An infographic resume is a colorful, high resolution document that visually presents your background and accomplishments by using pie charts, bar graphs, time lines, and other graphics  in very creative ways. They can be particularly impactful to display notable achievements, high-level recommendations, patterns of success among other things.

In this multi-part posting, we will discuss the advantages, disadvantages, and considerations of using an infographic resume (and other derivative ideas) in your job search.

The impact of an infographic resume comes from the fact that readers are drawn to colorful images. It grabs their attention which is precisely the differentiation you want in a competitive job market. There’s a tendency to remember things better when they are presented by images.

An infographic resume can, in limited circumstances, replace the traditional resume. This is most often the case in the creative fields like design, marketing, advertising, digital media, and so on.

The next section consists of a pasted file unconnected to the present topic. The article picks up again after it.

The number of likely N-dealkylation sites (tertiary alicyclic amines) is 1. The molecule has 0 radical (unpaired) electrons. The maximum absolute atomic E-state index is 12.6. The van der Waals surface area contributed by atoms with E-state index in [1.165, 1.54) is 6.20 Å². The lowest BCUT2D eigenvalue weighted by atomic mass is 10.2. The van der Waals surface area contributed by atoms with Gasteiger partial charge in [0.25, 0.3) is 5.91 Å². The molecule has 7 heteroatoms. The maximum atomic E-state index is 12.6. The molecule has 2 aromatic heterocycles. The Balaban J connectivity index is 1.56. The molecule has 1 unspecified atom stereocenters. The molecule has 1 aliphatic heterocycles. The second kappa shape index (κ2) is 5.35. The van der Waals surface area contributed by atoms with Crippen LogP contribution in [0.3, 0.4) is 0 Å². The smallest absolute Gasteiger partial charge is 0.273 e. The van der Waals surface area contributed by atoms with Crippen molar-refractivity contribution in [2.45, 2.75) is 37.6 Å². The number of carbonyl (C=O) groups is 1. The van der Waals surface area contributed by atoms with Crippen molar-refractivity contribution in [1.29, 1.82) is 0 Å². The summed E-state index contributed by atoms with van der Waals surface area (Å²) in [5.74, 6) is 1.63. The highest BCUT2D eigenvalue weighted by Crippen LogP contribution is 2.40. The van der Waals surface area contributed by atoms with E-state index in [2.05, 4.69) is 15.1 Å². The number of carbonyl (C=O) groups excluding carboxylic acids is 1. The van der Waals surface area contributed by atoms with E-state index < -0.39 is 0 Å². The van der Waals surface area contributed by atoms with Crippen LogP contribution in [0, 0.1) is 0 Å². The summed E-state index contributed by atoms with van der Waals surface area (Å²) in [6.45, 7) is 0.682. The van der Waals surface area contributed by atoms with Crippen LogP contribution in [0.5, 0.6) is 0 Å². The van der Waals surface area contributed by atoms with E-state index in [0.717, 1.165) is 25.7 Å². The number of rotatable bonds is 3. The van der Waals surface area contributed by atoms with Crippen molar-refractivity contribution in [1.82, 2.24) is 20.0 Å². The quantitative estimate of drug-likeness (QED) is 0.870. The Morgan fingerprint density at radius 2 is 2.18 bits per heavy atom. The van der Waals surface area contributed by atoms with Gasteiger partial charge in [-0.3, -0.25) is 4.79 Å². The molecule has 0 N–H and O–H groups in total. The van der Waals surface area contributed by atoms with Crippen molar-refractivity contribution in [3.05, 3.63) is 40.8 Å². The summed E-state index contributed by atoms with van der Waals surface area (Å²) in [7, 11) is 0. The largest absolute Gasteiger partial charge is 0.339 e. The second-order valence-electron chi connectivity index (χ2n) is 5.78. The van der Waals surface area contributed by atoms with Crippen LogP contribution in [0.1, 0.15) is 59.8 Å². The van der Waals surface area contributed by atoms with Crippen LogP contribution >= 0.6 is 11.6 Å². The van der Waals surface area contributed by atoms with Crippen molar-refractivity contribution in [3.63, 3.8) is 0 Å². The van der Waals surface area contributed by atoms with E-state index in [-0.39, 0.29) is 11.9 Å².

However, for most, an infographic resume should be used as a supplement or differentiation tactic in conjunction with a traditional resume. Even then, its use is better suited for some positions (sales, for example) than others. With these caveats, an infographic resume can be a persuasive tool in your job search arsenal.

Please comment.

For (almost) daily job search thoughts, follow me on Twitter: @bhowardauthor

© 2016 Brian E. Howard. All rights reserved. No part of this response or post may be used or reproduced in any form or by any means, electronic, mechanical, digital, photocopying, or recording, without the expressed written permission from the author.

Starting Your Job Search – Getting Off to a Successful Start – Job Alerts – Conclusion

This is the last installment of a multi-part posting discussing how to start a job search. Previous posts have discussed your emotions when starting a job search, getting organized, creating a short list of target employers and networking contacts, and updating your resume and LinkedIn profile.